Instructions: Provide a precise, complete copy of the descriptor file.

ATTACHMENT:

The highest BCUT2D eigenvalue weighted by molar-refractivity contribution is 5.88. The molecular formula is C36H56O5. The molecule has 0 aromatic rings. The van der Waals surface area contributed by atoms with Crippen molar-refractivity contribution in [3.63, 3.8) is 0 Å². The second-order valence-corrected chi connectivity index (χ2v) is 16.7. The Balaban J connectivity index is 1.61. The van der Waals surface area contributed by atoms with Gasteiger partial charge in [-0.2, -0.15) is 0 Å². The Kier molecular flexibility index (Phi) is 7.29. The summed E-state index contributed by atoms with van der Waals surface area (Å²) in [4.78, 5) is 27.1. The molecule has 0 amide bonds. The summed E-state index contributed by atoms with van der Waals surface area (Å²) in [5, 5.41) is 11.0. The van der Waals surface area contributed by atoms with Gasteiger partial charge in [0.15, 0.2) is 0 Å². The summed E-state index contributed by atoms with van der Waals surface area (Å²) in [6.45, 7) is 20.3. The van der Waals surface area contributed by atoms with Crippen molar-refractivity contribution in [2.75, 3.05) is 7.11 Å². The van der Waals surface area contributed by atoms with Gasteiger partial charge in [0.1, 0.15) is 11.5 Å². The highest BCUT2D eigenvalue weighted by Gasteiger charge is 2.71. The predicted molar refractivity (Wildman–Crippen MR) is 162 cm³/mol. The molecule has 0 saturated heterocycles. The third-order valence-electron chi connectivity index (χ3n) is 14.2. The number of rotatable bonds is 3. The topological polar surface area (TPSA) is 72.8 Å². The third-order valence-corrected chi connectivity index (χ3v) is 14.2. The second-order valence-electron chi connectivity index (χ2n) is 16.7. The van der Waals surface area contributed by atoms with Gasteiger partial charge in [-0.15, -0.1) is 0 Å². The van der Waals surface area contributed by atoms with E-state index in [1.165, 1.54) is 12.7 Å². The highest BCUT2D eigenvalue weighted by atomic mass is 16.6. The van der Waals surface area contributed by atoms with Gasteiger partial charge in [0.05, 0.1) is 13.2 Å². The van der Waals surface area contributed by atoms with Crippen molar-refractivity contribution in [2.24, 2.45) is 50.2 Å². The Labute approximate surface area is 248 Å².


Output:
The highest BCUT2D eigenvalue weighted by molar-refractivity contribution is 5.88. The molecular formula is C36H56O5. The molecule has 0 aromatic rings. The van der Waals surface area contributed by atoms with Crippen molar-refractivity contribution in [3.63, 3.8) is 0 Å². The second-order valence-corrected chi connectivity index (χ2v) is 16.7. The Balaban J connectivity index is 1.61. The van der Waals surface area contributed by atoms with Gasteiger partial charge in [-0.2, -0.15) is 0 Å². The Kier molecular flexibility index (Phi) is 7.29. The summed E-state index contributed by atoms with van der Waals surface area (Å²) in [4.78, 5) is 27.1. The molecule has 0 amide bonds. The summed E-state index contributed by atoms with van der Waals surface area (Å²) in [5, 5.41) is 11.0. The van der Waals surface area contributed by atoms with Gasteiger partial charge in [0.15, 0.2) is 0 Å². The summed E-state index contributed by atoms with van der Waals surface area (Å²) in [6.45, 7) is 20.3. The van der Waals surface area contributed by atoms with Crippen molar-refractivity contribution in [2.75, 3.05) is 7.11 Å². The van der Waals surface area contributed by atoms with Gasteiger partial charge in [0.1, 0.15) is 11.5 Å². The highest BCUT2D eigenvalue weighted by Gasteiger charge is 2.71. The predicted molar refractivity (Wildman–Crippen MR) is 162 cm³/mol. The molecule has 0 saturated heterocycles. The third-order valence-electron chi connectivity index (χ3n) is 14.2. The number of rotatable bonds is 3. The topological polar surface area (TPSA) is 72.8 Å². The third-order valence-corrected chi connectivity index (χ3v) is 14.2. The second-order valence-electron chi connectivity index (χ2n) is 16.7. The van der Waals surface area contributed by atoms with Gasteiger partial charge in [-0.15, -0.1) is 0 Å². The van der Waals surface area contributed by atoms with E-state index in [1.165, 1.54) is 12.7 Å². The highest BCUT2D eigenvalue weighted by atomic mass is 16.6. The van der Waals surface area contributed by atoms with Gasteiger partial charge in [0.05, 0.1) is 13.2 Å². The van der Waals surface area contributed by atoms with Crippen molar-refractivity contribution in [2.24, 2.45) is 50.2 Å². The Labute approximate surface area is 248 Å².